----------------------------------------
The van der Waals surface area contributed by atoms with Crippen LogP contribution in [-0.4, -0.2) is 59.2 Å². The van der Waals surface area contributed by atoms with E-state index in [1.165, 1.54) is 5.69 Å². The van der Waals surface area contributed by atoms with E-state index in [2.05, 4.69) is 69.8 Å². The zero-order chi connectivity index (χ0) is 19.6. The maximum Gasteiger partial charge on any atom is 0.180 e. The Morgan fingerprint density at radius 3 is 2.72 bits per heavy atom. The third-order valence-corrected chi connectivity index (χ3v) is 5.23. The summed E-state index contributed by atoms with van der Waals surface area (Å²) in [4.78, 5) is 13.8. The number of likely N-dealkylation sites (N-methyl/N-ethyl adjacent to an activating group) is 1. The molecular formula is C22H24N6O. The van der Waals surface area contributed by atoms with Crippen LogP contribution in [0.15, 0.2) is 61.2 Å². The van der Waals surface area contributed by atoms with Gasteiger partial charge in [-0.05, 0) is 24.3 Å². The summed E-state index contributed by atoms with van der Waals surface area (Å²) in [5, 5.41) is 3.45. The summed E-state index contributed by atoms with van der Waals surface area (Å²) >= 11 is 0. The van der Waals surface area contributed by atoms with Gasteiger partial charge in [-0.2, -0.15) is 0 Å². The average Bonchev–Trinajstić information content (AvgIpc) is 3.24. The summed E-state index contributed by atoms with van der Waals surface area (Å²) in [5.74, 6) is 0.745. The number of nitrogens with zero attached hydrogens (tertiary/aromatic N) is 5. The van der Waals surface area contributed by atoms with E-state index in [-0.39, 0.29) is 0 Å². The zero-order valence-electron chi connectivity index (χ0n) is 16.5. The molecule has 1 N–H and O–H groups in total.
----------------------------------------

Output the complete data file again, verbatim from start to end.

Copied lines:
The van der Waals surface area contributed by atoms with Crippen LogP contribution in [-0.4, -0.2) is 59.2 Å². The van der Waals surface area contributed by atoms with E-state index in [1.165, 1.54) is 5.69 Å². The van der Waals surface area contributed by atoms with E-state index in [2.05, 4.69) is 69.8 Å². The zero-order chi connectivity index (χ0) is 19.6. The maximum Gasteiger partial charge on any atom is 0.180 e. The Morgan fingerprint density at radius 3 is 2.72 bits per heavy atom. The third-order valence-corrected chi connectivity index (χ3v) is 5.23. The summed E-state index contributed by atoms with van der Waals surface area (Å²) in [4.78, 5) is 13.8. The number of likely N-dealkylation sites (N-methyl/N-ethyl adjacent to an activating group) is 1. The molecular formula is C22H24N6O. The van der Waals surface area contributed by atoms with Crippen LogP contribution in [0.15, 0.2) is 61.2 Å². The van der Waals surface area contributed by atoms with Gasteiger partial charge in [-0.05, 0) is 24.3 Å². The summed E-state index contributed by atoms with van der Waals surface area (Å²) in [5, 5.41) is 3.45. The summed E-state index contributed by atoms with van der Waals surface area (Å²) >= 11 is 0. The van der Waals surface area contributed by atoms with Gasteiger partial charge in [-0.2, -0.15) is 0 Å². The average Bonchev–Trinajstić information content (AvgIpc) is 3.24. The summed E-state index contributed by atoms with van der Waals surface area (Å²) in [5.74, 6) is 0.745. The number of nitrogens with zero attached hydrogens (tertiary/aromatic N) is 5. The van der Waals surface area contributed by atoms with E-state index in [-0.39, 0.29) is 0 Å². The zero-order valence-electron chi connectivity index (χ0n) is 16.5. The molecule has 1 N–H and O–H groups in total.